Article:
In June 2005, Bob Surridge, MD of Anglian Convenience Stores, ranked 38 among The Grocer Top 50 independent retailers, outlined plans to convert all of its 21 stores to the HeadS fascia. The process is now complete and Surridge says he is delighted with the results. Stores look fresher and more modern and sales performance has justified the rebranding, he says.

In other areas, Anglian Convenience Stores has found the past year an uphill struggle. Surridge cites complaints about increases in the minimum wage and utility costs. "Utility costs are horrendous," he says. "We're paying at least 100% more than we were three years ago."

The rising overheads have meant Anglian Convenience Stores has less to play with when it comes to store acquisitions. That has meant that its estate has remained frozen at 21 stores, despite plans to reach 25 stores by June this year. Surridge says: "At the moment all the good stores are being snapped up by guys who have pots of money."

He refers to the recent acquisition of Craskes Supermarket and post office in Horsford, near Norwich by the East of ­England Co-operative Society, saying: "We've been looking at that store for years, but we just didn't get a chance."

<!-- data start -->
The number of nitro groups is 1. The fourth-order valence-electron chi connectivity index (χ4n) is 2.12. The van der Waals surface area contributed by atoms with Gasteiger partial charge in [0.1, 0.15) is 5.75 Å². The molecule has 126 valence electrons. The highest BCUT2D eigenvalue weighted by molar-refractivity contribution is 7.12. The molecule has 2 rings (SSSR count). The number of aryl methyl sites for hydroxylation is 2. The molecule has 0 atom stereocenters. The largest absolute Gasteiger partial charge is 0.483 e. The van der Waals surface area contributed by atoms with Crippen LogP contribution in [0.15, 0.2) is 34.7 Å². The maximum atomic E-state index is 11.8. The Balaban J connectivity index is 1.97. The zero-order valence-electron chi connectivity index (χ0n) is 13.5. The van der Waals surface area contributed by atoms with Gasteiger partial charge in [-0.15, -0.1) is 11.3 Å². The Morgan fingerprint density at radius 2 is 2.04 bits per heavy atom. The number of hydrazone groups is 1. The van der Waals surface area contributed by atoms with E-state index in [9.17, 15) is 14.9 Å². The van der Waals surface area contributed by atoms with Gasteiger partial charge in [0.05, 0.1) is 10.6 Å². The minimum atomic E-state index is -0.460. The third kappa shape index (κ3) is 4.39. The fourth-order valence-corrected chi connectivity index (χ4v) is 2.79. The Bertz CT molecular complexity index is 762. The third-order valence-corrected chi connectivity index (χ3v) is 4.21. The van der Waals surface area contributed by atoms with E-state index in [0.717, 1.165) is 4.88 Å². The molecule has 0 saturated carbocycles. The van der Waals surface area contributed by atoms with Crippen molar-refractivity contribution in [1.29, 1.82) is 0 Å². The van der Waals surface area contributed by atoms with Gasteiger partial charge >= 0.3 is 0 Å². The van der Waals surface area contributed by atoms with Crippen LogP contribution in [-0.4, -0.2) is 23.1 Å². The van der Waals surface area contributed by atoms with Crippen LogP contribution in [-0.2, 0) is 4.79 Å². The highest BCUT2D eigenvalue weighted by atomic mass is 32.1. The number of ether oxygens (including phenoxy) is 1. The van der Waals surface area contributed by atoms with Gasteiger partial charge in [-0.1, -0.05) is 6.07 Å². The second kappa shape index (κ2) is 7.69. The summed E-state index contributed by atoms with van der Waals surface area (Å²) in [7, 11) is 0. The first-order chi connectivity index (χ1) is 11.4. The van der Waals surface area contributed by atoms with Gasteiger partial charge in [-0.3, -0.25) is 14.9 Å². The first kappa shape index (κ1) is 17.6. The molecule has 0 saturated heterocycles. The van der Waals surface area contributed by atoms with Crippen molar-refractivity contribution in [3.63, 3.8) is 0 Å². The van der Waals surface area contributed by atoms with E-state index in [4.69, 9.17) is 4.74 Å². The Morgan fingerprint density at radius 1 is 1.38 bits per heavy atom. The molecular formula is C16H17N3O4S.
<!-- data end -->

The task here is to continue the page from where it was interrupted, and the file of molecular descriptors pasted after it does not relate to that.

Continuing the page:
The upheaval of switching from ISDN to broadband to make Anglian Convenience Stores' ordering system compatible with Nisa-Today's also held back development plans, says Surridge.

Surridge has been looking into setting up a tea room in Heacham, but so far this idea has not got off the ground. However, plans to set up a DIY store have come to fruition. Martham DIY opened in February at Martham, in the Norfolk Broads, next to one of Anglian Convenience Stores' existing c-stores. But the venture is a one-off, insists Surridge: "There are too many Focus and B&Q stores out there."n